reduced the total assets in commercial banks by 52 percent. The public is 
wary of the private banking system, preferring to keep its money in 
state-owned Sberbank, where deposits have grown by 50 percent. The government 
statistics office estimates that the informal economy--barter and hidden 
commercial activity designed to avoid heavy tax and regulatory 
burdens--accounts for 24 percent of GDP. However, other authoritative sources 
believe it to be much higher. Corruption continues to be a dominant, negative 
factor in the development of commercial relations. Official unemployment was 
11.7 percent in October, but actual unemployment was estimated at 
approximately 23 percent, with significant regional variation. 

The Government's human rights record remained uneven, and worsened in some 
areas. Government forces killed numerous civilians through the use of 
indiscriminate force in Chechnya, and security officials' beatings resulted 
in numerous deaths. There were credible reports--and government officials 
admitted--that law enforcement and correctional officials tortured and 
severely beat detainees and inmates, and government forces reportedly raped 
civilians following the battle for the Chechen town of Alkhan-Yurt. Prison 
conditions continue to be extremely harsh and frequently are life 
threatening. According to human rights groups, between 10,000 and 20,000 
detainees and prison inmates die in penitentiary facilities annually, some 
from beatings, but most as a result of overcrowding, inferior sanitary 
conditions, disease, and lack of medical care. The Government has made little 
progress in combating abuses committed by soldiers, including "dedovshchina" 
(violent hazing of new recruits). Military justice systems consistent with 
democratic practices remain largely underdeveloped. During the year, the 
military procuracy reported decreases in the number of reported crimes and 
hazing incidents. Existing laws on military courts, military service, and the 
rights of service members often contradict the Constitution, federal laws, 
and presidential decrees, elevating arbitrary judgments of unit commanders 
over the rule of law. There were reports of military officers and units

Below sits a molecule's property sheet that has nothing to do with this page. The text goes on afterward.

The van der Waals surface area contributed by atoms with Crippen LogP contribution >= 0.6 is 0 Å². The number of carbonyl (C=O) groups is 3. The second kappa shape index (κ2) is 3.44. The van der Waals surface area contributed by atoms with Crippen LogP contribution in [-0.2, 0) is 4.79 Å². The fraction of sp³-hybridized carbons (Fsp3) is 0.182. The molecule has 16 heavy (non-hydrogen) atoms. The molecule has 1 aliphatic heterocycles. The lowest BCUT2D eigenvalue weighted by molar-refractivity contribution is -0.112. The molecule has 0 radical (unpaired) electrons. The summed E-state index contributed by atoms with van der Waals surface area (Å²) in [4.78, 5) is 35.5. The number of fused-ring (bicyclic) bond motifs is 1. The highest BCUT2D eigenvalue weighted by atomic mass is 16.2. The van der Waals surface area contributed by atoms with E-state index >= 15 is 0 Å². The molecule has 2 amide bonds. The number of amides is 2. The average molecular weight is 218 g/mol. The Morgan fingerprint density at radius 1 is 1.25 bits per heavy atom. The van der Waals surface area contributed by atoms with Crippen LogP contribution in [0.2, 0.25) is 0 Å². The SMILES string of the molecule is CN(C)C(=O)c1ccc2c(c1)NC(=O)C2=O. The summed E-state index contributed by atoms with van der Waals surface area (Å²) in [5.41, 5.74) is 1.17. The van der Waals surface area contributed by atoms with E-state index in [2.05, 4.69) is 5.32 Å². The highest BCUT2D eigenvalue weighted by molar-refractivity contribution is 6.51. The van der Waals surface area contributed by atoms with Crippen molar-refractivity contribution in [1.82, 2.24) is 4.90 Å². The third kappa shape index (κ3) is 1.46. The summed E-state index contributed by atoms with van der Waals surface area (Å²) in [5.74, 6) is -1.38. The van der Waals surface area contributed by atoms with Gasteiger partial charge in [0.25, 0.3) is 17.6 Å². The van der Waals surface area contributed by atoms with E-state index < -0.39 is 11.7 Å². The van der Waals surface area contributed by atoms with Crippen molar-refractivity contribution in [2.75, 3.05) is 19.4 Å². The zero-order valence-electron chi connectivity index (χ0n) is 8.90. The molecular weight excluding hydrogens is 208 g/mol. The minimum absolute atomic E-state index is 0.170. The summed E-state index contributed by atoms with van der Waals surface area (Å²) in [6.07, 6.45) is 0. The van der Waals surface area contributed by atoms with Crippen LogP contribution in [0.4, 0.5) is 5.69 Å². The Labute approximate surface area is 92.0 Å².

sending soldiers to the front lines in Chechnya as punishment instead of 
using the military justice system. Such incidents reportedly were being 
investigated by military procurators. 

Arbitrary arrest and detention remain problems. Police and other security 
forces in various parts of the country continued their practice of targeting 
citizens from the Caucasus and darker-skinned persons in general for 
arbitrary searches and detention on the pretext of fighting crime and 
enforcing residential registration requirements. Police corruption also 
remains a problem. Lengthy pretrial detention remained a serious problem. 
Institutions such as the Ministry of Internal Affairs have begun to educate 
officers about safeguarding human rights during law enforcement activities 
through training provided by other countries, but remain largely unreformed 
and have not yet adopted practices fully consistent with standards of law 
enforcement in a democratic society. While the President and the Government 
have supported human rights and democratic practice in statements and policy 
initiatives, they have not institutionalized the rule of law required to 
protect them. Most abuses occur at lower levels, but government officials do 
not investigate the majority of cases of abuse and rarely dismiss or 
discipline the perpetrators. 

The Government made little progress in the implementation of constitutional 
provisions for due process, fair and timely trial, and humane punishment. In 
addition, the judiciary often was subject to manipulation by central and 
local political authorities and was plagued by large case backlogs and trial 
delays. However, there were indications that the law is becoming an 
increasingly important tool for those seeking to protect human rights. 
Nonetheless, serious problems remain. For example, the case of Aleksandr 
Nikitin, a retired Soviet Navy captain and environmental reporter, continued 
to be characterized by serious violations of due process, and there are 
credible charges that the FSB's case against him was politically motivated. 
St. Petersburg judge Sergey Golets found Nikitin not guilty on charges of 
treason and espionage in December after the FSB for the eighth time filed 
espionage charges against Nikitin in July. Authorities continued to infringe 
on citizens' privacy rights. Government technical regulations that require 
Internet service providers to invest in equipment that enables the FSB to 
monitor Internet traffic caused serious concern. While the Government 
generally respected freedom of the press, significant systemic problems 
persisted, and there were continued reports of government pressure on the 
media. Private media, which flourished through the first half of 1998, came 
under increasing stress in the months after the August 1998 financial crisis. 
Faced with major financial difficulties, many media organizations saw their 
already tenuous autonomy erode during the year. Federal, regional, and local 
governments continued to exert pressure on journalists by: Selectively 
denying access to information (including, for example, statistics 
theoretically available to the public) and filming opportunities; demanding 
the right to approve certain stories prior to publication; prohibiting the